You can’t blame others for your sins: Ezekiel 18
Today’s reading: Ezekiel 18-20.
“It’s not my fault that God isn’t blessing me. I’m suffering because of what the generations before me did.”
The Jews in exile had a problem. They had lost their homeland. They were prisoners. Things weren’t getting any better, either, and they were looking for an explanation. The easy answer? “Our fathers are the reason we are suffering.”
The word of the LORD came to me: “What do you people mean by quoting this proverb about the land of Israel: ‘The fathers eat sour grapes, and the children’s teeth are set on edge’? As surely as I live, declares the Sovereign LORD, you will no longer quote this proverb in Israel. For every living soul belongs to me, the father as well as the son–both alike belong to me. The soul who sins is the one who will die.” Ezekiel 18:1-4
When you read the proverb about sour grapes, your first reaction is to sympathize with the exiles and accept their reasoning that they are suffering for their fathers’ sins. God says, “No, you’ve got it all wrong.” He then goes on to explain that each person is accountable for their own sins.
- A righteous man will have his righteousness credited to him.
- A wicked man will have his wickedness charged against him.
- Each man will bear his own guilt, no matter whether his father was guilty or not.
God then brings up the situation where a person’s righteousness changes.
- If an unrighteous man repents and begins to keep God’s commands, he becomes right with God.
- If a righteous man quits obeying God and begins doing despicable things, God declares him guilty and he faces spiritual death.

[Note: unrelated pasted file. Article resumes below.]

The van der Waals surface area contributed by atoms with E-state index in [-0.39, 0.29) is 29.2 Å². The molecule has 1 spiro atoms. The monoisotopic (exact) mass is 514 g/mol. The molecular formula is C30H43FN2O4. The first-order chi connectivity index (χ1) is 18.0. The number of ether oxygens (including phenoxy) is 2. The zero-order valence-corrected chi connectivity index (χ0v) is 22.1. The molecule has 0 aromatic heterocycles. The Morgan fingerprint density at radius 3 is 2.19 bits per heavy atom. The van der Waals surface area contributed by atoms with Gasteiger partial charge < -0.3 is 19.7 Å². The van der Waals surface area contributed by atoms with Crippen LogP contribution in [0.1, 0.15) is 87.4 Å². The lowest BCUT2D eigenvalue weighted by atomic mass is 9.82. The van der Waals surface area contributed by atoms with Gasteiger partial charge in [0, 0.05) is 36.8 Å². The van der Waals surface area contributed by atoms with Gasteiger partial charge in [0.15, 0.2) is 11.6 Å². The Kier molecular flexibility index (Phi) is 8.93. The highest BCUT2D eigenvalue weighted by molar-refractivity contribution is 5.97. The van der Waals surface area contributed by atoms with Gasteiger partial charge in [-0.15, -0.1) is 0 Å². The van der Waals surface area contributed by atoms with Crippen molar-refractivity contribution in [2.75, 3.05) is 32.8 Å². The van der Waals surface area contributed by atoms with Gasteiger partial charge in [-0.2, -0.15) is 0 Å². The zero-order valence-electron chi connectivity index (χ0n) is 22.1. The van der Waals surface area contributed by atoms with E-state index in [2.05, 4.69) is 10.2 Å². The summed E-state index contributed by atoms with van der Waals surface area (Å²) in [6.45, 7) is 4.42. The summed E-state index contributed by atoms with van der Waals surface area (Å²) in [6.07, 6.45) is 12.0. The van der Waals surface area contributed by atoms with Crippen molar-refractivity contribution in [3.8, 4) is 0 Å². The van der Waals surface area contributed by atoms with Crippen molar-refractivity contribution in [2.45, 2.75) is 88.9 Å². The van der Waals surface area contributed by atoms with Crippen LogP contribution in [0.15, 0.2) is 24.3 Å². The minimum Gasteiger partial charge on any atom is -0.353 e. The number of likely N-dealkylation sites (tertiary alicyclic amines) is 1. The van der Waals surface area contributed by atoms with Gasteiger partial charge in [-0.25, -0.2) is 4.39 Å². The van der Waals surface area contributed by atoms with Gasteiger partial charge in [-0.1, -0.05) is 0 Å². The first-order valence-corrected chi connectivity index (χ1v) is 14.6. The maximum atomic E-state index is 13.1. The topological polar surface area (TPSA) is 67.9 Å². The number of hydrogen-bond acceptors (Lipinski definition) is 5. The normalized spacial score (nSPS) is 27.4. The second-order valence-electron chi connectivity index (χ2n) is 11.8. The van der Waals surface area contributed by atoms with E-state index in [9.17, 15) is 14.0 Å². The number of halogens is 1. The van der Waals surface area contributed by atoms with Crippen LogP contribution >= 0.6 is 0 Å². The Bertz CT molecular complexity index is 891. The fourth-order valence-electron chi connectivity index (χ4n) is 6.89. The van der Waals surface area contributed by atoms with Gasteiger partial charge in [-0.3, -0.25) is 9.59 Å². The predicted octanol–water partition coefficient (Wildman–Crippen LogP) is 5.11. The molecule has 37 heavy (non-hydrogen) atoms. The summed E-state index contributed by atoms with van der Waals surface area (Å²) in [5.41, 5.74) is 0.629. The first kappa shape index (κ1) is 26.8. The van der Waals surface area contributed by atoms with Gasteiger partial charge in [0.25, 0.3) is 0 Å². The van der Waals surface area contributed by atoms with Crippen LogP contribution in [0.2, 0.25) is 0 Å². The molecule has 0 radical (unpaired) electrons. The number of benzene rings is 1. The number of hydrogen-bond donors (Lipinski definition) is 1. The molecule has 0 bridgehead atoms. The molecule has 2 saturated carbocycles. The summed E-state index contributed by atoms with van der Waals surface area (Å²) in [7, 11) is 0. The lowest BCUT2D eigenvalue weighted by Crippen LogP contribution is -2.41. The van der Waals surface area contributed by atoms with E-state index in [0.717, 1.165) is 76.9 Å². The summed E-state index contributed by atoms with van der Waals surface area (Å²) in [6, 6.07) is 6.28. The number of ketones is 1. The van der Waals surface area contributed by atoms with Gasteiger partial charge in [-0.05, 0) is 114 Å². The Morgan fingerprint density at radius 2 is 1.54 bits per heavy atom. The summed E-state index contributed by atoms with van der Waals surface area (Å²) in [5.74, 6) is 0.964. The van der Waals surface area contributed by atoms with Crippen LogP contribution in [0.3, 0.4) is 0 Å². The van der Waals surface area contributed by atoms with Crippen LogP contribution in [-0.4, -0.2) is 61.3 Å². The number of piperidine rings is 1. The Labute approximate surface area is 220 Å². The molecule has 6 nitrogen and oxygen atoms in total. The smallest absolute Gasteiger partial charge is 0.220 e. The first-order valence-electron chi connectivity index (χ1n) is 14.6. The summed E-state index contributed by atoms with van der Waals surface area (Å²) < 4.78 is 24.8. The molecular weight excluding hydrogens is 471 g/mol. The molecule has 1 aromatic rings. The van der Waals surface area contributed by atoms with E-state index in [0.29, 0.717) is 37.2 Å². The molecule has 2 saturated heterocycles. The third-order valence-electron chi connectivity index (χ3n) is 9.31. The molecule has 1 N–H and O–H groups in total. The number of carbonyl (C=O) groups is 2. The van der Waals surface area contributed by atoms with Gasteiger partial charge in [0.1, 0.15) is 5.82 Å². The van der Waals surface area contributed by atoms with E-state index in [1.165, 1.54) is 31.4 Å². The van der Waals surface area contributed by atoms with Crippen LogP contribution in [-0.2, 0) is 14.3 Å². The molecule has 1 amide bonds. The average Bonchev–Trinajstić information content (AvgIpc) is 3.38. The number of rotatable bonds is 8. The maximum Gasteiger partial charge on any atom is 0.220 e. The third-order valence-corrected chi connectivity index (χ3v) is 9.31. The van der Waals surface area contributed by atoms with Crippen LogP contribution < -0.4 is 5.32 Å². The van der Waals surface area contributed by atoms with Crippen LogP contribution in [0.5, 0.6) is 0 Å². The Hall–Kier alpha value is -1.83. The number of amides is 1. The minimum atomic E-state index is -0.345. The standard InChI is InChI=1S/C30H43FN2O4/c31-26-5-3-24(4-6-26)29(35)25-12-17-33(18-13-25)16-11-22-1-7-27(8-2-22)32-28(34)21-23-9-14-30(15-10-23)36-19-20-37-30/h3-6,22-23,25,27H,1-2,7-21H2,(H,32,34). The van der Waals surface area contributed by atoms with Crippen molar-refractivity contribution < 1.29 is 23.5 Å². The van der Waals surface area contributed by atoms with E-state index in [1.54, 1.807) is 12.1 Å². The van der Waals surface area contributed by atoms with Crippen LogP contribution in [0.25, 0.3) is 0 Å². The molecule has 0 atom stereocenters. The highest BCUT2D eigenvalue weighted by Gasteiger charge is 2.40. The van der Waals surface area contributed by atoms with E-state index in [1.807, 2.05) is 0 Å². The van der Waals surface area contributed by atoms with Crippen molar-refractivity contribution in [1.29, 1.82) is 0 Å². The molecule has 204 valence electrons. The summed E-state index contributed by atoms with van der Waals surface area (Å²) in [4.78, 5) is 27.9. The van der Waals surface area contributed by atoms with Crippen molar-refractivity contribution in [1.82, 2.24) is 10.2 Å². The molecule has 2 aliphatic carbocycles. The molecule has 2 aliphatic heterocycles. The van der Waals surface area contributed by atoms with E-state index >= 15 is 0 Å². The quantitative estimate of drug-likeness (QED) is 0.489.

- God declares his wish that no guilty person die, but that each one would repent and be restored to a right relationship with him.
God was telling the exiles to look no further than themselves for the cause of their continued suffering. They were accountable for their own sin, and according to God there was plenty to account for. We’ve seen, as in the case of Job, that not all suffering is due to personal sin. In this situation, however, God declared that sin was the root cause. It was their own sin and no one else’s. But God said, “Why will you die, Israel? Get a new heart and a new spirit, for I take no pleasure in the death of anyone.”
I’m glad God offers the wicked man a chance to repent. You and I would be lost without that grace. It’s troubling, though, to think about losing our right relationship with the LORD. Many have argued over this issue of the security of our salvation. I would note that Ezekiel was addressing those who lived under the old covenant of the law. The letter of I John strikes a similar note, however.
No one who lives in him (Jesus) keeps on sinning. No one who continues to sin has either seen him or known him. Dear children, do not let anyone lead you astray. He who does what is right is righteous, just as he is righteous. I John 3:6-7
Image by rottnapples on Flickr, CC by 2.0